• United Kingdom: 5-MAPB is classified as a Class B drug.
  • United States: 5-MAPB could be considered an analogue of MDA and, if intended for human consumption, may fall under the purview of the Federal Analogue Act.


1. What is 5-MAPB?

5-MAPB is a synthetic compound that belongs to the substituted benzofuran class of chemicals. It is known for its entactogenic and empathogenic effects, similar to substances like MDMA (Ecstasy).

2. What are the effects of 5-MAPB?

The effects of 5-MAPB can include:

  • Increased empathy.
  • Feelings of love and sociability.
  • Enhanced sensory perception.
  • A general sense of relaxation and euphoria.

It can also produce physical effects such as stimulation, increased heart rate, and changes in perception.

3. Is 5-MAPB legal?

The legal status of 5-MAPB varies by country. It is classified as a controlled substance or narcotic in some places, while in others, it may still be legal. Always check your local laws and regulations before obtaining or using 5-MAPB.

4. Is 5-MAPB safe to use?

The safety of 5-MAPB is a subject of ongoing research, and its long-term effects are poorly understood. Like other psychoactive substances, it carries risks, including potential addiction, psychological dependence, and adverse reactions. Using harm reduction practices and being cautious with dosage is essential.

5. How do I use 5-MAPB?

Typically, 5-MAPB is taken orally as a powder, tablet, or capsule. It’s crucial to accurately measure the dose and be aware of the purity of the substance. Start with a low amount if you’re inexperienced and gradually increase if needed while considering the potential risks.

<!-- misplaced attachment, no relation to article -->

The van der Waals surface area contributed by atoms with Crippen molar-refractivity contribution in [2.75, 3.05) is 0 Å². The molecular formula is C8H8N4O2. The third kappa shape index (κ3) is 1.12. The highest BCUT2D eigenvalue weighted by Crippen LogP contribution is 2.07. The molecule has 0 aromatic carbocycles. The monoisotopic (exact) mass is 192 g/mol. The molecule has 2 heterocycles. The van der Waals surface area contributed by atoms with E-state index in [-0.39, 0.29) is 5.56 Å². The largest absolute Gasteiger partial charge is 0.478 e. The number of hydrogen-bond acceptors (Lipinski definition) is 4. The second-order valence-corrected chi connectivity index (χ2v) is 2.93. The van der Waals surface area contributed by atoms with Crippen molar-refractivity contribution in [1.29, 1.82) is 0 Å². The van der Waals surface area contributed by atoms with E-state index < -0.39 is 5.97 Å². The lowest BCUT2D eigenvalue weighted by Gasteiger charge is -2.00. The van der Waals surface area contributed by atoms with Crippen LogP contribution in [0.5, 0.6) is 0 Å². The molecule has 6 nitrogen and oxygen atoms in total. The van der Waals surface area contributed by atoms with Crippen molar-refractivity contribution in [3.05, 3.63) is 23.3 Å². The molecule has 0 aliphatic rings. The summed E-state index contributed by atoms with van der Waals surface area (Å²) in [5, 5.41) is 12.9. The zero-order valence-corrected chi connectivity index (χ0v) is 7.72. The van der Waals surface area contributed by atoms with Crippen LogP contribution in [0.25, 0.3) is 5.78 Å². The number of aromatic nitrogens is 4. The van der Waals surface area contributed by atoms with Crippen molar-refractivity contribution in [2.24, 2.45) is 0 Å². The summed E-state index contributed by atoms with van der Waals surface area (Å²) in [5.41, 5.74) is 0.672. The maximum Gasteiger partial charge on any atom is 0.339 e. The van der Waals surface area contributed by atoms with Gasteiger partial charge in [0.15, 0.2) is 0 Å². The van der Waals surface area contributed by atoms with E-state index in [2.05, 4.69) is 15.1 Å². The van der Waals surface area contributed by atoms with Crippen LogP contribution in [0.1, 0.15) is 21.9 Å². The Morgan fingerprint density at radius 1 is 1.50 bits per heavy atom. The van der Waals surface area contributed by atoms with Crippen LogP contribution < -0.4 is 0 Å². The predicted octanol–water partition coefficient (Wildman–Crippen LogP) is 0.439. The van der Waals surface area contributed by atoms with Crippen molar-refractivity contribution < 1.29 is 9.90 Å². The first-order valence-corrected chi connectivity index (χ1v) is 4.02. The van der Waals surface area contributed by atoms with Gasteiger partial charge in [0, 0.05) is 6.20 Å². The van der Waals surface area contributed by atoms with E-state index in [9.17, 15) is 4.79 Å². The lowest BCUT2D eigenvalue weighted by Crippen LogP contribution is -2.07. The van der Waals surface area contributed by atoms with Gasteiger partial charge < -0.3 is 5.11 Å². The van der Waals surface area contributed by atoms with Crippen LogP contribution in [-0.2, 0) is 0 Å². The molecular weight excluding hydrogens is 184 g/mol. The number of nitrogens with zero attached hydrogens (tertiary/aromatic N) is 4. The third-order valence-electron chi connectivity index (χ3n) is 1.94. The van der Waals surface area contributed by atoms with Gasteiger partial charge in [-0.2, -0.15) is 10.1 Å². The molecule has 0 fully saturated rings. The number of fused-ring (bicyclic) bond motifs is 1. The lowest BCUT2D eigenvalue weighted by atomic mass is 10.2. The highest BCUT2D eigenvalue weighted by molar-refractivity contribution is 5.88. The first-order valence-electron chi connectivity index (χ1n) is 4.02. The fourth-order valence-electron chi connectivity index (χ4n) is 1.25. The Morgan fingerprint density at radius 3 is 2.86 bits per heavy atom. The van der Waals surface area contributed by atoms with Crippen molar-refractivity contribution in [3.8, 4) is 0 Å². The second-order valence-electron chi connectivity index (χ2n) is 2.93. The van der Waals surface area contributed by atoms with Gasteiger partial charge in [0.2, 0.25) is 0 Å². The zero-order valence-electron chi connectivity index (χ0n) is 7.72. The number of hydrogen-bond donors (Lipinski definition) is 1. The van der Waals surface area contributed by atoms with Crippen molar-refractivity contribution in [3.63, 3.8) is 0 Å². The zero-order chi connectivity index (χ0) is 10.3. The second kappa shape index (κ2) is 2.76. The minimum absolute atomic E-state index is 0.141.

6. Are there any known health risks associated with 5-MAPB?

While research on 5-MAPB is limited, it’s important to note that it can carry risks, especially when misused or in high doses. These risks may include cardiovascular effects, anxiety, depression, and other psychological or physical side effects.

7. Can 5-MAPB be detected in drug tests?

5-MAPB is not typically included in standard drug tests. However, specialized tests can detect its presence. Awareness of your local drug testing policies and procedures is essential.

8. Is 5-MAPB addictive?

Like many psychoactive substances, 5-MAPB can be moderately addictive, with a potential for psychological dependence, especially with chronic use. It’s advisable to use it sparingly and be mindful of the risk of addiction.

9. Can 5-MAPB be used for therapeutic purposes?

There is limited research on the therapeutic potential of 5-MAPB. Some users report therapeutic effects, such as improved mood and increased empathy, but it has not undergone rigorous clinical testing for medicinal use.

10. What precautions should I take when using 5-MAPB?

If you choose to use 5-MAPB, consider harm reduction practices, including accurate dosage measurement, testing for purity, staying hydrated, and having a trusted friend present. Avoid combining it with other substances, and be mindful of your mental and physical well-being during and after use.